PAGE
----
Flagged up in our earlier posting, the annual bunfight on fishing is under way in Brussels, with the fisheries ministers of the 25 EU member states meeting to doll out the fish quotas for the forthcoming year.
The hot item on the agenda was a commission proposal to close down 20 percent of the North Sea, with similar closures in the Irish Sea, in pursuit of Franz Fischler’s (the outgoing fisheries commissioner) obsession with protecting the cod stocks.
Early reports of the proceedings, however, indicate that this draconian proposal has been deep sixed in what has been described as a "surprise climbdown" by the commission, now headed by the Maltese Joe Borg.
This will come as a pleasant relief to fisheries minister Ben "Rear Admiral" Bradshaw and his Scottish counterpart Ross Finnie, who will have something with which to go home and claim as "a victory for British fishermen" - something of a ritual outcome for fisheries meetings.
Experienced EU watcher, however, will know to hold off their celebrations until they have seen the small print, as what so often looks like good news turns out to be the opposite once the detail comes in.
At the moment, ministers are haggling over an alternative proposal – a reduction in the number of permitted fishing days at sea from the current 15 a month to 13 – which Bradshaw and Finnie are also supposed to be fighting.
This sort of thing is also wearily familiar, where British ministers get the headlines they want, and then go through ritual haggling over the detail, only to cave in as the talks run into the wee small hours, and the commission gets its way.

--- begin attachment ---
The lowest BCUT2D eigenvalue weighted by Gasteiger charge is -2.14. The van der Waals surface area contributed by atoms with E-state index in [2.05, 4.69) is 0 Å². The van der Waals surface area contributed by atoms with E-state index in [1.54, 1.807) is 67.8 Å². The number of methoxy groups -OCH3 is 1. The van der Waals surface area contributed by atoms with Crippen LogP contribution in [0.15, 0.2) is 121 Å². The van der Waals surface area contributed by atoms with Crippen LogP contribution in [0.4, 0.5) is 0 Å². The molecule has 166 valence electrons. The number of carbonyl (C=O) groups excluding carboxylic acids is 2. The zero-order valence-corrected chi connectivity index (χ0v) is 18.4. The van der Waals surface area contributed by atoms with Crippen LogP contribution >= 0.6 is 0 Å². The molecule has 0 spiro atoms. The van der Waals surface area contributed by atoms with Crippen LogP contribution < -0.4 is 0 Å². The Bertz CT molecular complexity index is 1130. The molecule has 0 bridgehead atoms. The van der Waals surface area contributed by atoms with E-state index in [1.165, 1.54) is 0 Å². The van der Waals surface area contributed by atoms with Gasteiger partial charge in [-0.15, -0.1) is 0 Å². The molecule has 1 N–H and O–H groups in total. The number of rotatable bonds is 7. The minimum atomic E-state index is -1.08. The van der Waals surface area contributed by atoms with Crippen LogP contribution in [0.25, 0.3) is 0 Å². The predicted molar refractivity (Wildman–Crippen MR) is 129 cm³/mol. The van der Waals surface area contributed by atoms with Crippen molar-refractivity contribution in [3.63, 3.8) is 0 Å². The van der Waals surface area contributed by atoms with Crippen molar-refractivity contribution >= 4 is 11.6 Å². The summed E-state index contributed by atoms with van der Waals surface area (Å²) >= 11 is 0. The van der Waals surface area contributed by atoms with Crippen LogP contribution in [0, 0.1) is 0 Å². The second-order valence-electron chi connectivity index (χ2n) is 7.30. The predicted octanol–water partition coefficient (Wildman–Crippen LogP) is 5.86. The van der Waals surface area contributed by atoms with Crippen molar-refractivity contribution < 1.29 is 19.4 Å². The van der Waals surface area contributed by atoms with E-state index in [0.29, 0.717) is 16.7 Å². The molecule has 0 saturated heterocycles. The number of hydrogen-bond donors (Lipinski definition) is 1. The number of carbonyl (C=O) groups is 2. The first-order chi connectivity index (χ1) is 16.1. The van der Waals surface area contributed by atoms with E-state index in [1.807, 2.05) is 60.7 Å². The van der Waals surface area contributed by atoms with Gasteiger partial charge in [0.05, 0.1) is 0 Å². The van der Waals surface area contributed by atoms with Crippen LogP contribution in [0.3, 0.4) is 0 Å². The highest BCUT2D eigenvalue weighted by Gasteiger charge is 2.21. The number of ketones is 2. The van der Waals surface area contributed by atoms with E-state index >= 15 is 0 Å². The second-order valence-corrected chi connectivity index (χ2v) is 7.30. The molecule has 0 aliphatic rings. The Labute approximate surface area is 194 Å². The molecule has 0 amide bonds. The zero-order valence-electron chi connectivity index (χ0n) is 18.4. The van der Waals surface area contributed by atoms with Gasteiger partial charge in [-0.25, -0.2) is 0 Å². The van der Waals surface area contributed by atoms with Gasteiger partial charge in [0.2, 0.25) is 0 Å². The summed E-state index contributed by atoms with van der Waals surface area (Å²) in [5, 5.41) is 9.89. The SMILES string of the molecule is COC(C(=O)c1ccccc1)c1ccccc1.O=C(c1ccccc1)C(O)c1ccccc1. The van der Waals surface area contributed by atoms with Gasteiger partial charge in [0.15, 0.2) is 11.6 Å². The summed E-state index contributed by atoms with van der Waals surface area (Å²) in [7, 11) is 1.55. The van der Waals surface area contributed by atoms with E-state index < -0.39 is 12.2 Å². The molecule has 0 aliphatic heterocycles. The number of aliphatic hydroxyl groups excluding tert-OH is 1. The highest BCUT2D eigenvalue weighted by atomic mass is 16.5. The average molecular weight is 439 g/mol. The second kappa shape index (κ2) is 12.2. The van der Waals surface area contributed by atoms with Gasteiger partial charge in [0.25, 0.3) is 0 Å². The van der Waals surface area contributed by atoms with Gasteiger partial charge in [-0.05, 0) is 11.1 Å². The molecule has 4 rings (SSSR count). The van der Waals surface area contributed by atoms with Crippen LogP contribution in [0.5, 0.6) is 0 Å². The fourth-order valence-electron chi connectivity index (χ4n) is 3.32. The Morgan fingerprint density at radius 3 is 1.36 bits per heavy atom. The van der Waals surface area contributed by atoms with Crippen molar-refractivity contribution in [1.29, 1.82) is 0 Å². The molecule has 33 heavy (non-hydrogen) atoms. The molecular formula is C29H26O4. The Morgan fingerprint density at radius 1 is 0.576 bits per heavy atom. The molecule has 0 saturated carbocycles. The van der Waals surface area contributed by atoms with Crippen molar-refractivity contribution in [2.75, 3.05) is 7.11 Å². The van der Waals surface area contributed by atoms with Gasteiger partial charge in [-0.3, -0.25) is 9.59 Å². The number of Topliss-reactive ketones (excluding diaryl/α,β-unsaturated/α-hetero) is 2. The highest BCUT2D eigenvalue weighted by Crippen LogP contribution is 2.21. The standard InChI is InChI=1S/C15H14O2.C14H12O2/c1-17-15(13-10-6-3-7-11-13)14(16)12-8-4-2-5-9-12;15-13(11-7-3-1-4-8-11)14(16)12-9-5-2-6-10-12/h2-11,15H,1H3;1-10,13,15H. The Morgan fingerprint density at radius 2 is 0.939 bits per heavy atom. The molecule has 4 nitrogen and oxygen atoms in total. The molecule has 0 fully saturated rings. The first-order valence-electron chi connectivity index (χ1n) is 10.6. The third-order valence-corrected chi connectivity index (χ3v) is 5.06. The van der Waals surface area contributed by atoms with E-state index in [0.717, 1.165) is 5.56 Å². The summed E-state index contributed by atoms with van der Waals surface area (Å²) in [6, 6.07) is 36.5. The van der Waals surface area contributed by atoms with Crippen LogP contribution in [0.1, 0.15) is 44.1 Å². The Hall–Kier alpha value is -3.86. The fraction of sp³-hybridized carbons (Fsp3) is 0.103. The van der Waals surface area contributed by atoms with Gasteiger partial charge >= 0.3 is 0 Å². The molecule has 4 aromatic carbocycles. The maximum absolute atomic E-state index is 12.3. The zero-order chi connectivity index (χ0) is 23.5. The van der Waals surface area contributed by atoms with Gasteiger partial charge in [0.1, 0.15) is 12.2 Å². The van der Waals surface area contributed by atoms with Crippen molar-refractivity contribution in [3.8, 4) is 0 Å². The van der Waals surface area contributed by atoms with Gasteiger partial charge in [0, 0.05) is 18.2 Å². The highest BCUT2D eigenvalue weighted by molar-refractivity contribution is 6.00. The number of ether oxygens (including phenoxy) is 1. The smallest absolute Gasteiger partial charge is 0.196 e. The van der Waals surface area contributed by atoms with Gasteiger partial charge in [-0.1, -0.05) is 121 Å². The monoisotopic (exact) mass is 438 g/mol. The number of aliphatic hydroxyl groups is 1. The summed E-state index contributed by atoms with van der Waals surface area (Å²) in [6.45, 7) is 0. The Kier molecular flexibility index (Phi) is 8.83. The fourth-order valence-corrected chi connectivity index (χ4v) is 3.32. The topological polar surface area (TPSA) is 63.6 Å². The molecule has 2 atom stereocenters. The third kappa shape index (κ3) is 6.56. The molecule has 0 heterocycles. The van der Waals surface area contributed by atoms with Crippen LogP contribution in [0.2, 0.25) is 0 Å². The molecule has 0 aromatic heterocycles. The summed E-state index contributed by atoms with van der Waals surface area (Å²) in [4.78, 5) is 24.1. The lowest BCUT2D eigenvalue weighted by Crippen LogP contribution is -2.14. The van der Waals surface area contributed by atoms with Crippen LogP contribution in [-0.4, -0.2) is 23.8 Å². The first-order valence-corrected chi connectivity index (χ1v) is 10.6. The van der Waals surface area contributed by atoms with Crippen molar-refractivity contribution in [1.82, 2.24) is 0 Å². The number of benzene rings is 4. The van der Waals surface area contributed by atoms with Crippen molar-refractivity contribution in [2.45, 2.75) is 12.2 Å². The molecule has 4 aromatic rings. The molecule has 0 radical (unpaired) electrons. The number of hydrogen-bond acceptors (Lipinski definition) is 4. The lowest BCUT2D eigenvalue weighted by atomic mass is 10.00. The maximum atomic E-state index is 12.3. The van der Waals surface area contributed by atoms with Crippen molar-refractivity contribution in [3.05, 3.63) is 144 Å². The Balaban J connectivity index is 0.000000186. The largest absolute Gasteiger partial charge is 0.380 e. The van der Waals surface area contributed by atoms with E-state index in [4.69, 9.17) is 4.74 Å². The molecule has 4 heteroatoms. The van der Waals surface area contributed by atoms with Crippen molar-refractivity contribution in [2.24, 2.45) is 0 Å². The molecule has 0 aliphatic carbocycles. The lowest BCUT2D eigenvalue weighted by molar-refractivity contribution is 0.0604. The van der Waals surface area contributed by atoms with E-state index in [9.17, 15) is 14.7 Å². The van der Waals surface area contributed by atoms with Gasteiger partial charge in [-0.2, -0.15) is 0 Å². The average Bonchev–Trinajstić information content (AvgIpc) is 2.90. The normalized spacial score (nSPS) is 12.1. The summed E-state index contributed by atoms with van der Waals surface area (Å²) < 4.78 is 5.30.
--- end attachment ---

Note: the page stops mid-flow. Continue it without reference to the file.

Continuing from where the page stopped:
If days at sea a cut back, fishermen - who are looking for extra haddock quota in the North Sea, may find they are allocated the fish but are not given enough time in which to catch it, making the concession an empty gesture. Furthermore, whole new rafts of obscure "red tape" are proposed, all of which will make fishing more difficult.
But the detail is so often swamped by the headline and after the media caravan packs its tent, no one reports the anguish of the fishermen in the early days of January, when they realise they have been shafted yet again.
So far, then, the annual bunfight is running true to form and we wait only to find out not whether our fishermen have been betrayed, but how exactly it will be done this time round.